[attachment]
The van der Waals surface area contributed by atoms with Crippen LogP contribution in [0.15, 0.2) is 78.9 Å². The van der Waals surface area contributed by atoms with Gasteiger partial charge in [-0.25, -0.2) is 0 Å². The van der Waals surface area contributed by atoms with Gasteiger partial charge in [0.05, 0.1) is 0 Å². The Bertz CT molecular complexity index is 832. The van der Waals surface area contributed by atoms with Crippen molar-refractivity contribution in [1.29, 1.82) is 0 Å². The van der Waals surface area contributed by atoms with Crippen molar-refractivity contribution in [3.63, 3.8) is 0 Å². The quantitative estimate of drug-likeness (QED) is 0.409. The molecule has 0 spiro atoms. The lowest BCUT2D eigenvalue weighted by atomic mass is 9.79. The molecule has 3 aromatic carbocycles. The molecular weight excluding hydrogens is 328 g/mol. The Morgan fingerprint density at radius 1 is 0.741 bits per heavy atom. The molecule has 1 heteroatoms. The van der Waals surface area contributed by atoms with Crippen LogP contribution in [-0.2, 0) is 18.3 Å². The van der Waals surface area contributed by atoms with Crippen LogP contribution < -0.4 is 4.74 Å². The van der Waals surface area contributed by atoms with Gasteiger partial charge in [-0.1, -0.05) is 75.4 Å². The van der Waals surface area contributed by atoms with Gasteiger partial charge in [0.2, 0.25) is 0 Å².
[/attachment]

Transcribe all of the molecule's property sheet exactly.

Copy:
The van der Waals surface area contributed by atoms with Crippen LogP contribution in [0.15, 0.2) is 78.9 Å². The van der Waals surface area contributed by atoms with Gasteiger partial charge in [-0.25, -0.2) is 0 Å². The van der Waals surface area contributed by atoms with Gasteiger partial charge in [0.05, 0.1) is 0 Å². The Bertz CT molecular complexity index is 832. The van der Waals surface area contributed by atoms with Crippen molar-refractivity contribution in [1.29, 1.82) is 0 Å². The van der Waals surface area contributed by atoms with Crippen molar-refractivity contribution in [3.63, 3.8) is 0 Å². The quantitative estimate of drug-likeness (QED) is 0.409. The molecule has 0 spiro atoms. The lowest BCUT2D eigenvalue weighted by atomic mass is 9.79. The molecule has 3 aromatic carbocycles. The molecular weight excluding hydrogens is 328 g/mol. The Morgan fingerprint density at radius 1 is 0.741 bits per heavy atom. The molecule has 1 heteroatoms. The van der Waals surface area contributed by atoms with Crippen LogP contribution in [-0.2, 0) is 18.3 Å². The van der Waals surface area contributed by atoms with Crippen LogP contribution < -0.4 is 4.74 Å². The van der Waals surface area contributed by atoms with Gasteiger partial charge in [-0.1, -0.05) is 75.4 Å². The van der Waals surface area contributed by atoms with Gasteiger partial charge in [0.2, 0.25) is 0 Å².